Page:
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Near-shore reefs in St. Lucie County showing impacts from Indian River Lagoon

Posted: 10:45 PM, Jun 21, 2018
Updated: 2018-06-22 14:05:40Z

We often talk about the declining water quality on the Treasure Coast in the Indian River Lagoon. But, scientists say the impacts of nutrient-rich runoff and aging septic systems are causing harm in the ocean.

“I think everyone needs to be concerned about this. This is our home,” said Dr. Brian LaPointe, a researcher at FAU’s Harbor Branch Oceanographic Institute. 

He is tracking the conditions of worm reefs off the coast of St. Lucie County, near the Fort Pierce Inlet.

Those worm reefs, he says, are some of the best indicators for the health of the ocean, because they are sensitive to change. 

“These reefs are all seriously impacted,” LaPointe said.

He and several other researchers went diving Wednesday to get a closer look at the conditions, within a half mile from the shoreline.

LaPointe says it has been decades since researchers really focused on the conditions of the near shore reefs.

“It was clear that these reefs are being overgrown by seaweed, or macro algae, these large algae,” LaPointe said.

Typically, there should not be as much of that algae, he said.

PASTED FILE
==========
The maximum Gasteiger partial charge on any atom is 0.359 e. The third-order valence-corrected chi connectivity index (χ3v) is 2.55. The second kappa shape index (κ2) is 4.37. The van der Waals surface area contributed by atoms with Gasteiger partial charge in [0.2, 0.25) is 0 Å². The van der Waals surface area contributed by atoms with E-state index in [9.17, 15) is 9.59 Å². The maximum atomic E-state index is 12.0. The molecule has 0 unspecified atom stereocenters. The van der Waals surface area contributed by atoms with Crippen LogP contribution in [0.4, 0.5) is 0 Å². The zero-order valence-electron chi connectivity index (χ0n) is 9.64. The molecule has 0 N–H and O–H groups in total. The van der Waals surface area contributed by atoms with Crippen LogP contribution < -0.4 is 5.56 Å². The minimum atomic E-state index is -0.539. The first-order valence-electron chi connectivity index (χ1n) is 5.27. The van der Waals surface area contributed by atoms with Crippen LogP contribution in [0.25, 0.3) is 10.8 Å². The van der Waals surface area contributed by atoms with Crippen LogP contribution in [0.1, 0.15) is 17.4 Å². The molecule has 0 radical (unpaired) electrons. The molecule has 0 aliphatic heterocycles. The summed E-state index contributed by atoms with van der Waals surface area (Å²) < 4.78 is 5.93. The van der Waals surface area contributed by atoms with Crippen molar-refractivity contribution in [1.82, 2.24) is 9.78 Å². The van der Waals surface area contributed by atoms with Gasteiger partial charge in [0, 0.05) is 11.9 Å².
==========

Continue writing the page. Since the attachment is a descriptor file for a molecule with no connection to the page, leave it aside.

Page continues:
He also noticed more sea urchins than he would expect on a worm reef.

Both the sea urchins and algae, he says, indicate a higher amount of nutrient exposure in the area, particularly Nitrogen.

LaPointe says that is likely coming from several sources.

“A lot of that is coming from septic tanks and inadequately treated sewage,” LaPointe said, which can seep into the ocean water.

The Fort Pierce Inlet was also close to the dive site.

“The discharges coming out of the inlets are carrying lagoon water that we know is very high in nutrients, Nitrogen and Phosphorus, and other contaminants, fecal contamination from sewage, and septic tanks in particular,” LaPointe said.

“There are so many septic tanks up and down the Indian River Lagoon that that source has become a major source.”

The abundance of algae on the reefs, he says, is an unsettling repeat of history.

Scientists decades ago saw similar warning signs in the Indian River Lagoon, LaPointe said.

“That was the first symptom that we have excess nutrients,” LaPointe said. “If you don’t stop the nutrients at that point and understand what those blooms are telling you, then the problem worsens.”

The reefs are essential to tourism, healthy beaches, even a protective barrier from storms.

He is hopeful that tracking the conditions on the reefs will help drive the need to keep finding solutions to clean up the lagoon.

“We need to do everything we can on the Treasure Coast to begin to turn the tide to get these reefs and the Indian river lagoon in recovery mode,” LaPointe said.